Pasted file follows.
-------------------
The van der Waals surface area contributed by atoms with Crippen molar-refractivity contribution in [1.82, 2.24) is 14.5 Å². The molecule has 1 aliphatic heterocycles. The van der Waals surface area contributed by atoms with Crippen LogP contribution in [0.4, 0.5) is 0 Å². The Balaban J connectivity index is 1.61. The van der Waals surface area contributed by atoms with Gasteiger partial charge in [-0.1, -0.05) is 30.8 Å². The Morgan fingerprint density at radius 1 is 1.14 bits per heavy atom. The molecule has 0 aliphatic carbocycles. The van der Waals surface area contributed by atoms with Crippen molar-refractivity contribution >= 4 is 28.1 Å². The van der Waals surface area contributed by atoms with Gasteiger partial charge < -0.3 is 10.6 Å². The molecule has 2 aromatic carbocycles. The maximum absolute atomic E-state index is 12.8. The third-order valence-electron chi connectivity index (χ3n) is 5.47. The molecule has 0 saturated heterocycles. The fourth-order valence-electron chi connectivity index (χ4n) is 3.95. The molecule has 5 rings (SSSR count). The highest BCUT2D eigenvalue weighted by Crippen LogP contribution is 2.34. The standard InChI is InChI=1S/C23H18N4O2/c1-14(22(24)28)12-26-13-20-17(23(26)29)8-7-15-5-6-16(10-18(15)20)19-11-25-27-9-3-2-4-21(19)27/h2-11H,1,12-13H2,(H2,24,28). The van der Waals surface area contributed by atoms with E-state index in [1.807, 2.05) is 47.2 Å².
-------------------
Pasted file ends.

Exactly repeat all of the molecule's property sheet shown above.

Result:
The van der Waals surface area contributed by atoms with Crippen molar-refractivity contribution in [1.82, 2.24) is 14.5 Å². The molecule has 1 aliphatic heterocycles. The van der Waals surface area contributed by atoms with Crippen LogP contribution in [0.4, 0.5) is 0 Å². The Balaban J connectivity index is 1.61. The van der Waals surface area contributed by atoms with Gasteiger partial charge in [-0.1, -0.05) is 30.8 Å². The Morgan fingerprint density at radius 1 is 1.14 bits per heavy atom. The molecule has 0 aliphatic carbocycles. The van der Waals surface area contributed by atoms with Crippen molar-refractivity contribution >= 4 is 28.1 Å². The van der Waals surface area contributed by atoms with Gasteiger partial charge < -0.3 is 10.6 Å². The molecule has 2 aromatic carbocycles. The maximum absolute atomic E-state index is 12.8. The third-order valence-electron chi connectivity index (χ3n) is 5.47. The molecule has 0 saturated heterocycles. The fourth-order valence-electron chi connectivity index (χ4n) is 3.95. The molecule has 5 rings (SSSR count). The highest BCUT2D eigenvalue weighted by Crippen LogP contribution is 2.34. The standard InChI is InChI=1S/C23H18N4O2/c1-14(22(24)28)12-26-13-20-17(23(26)29)8-7-15-5-6-16(10-18(15)20)19-11-25-27-9-3-2-4-21(19)27/h2-11H,1,12-13H2,(H2,24,28). The van der Waals surface area contributed by atoms with E-state index in [1.807, 2.05) is 47.2 Å².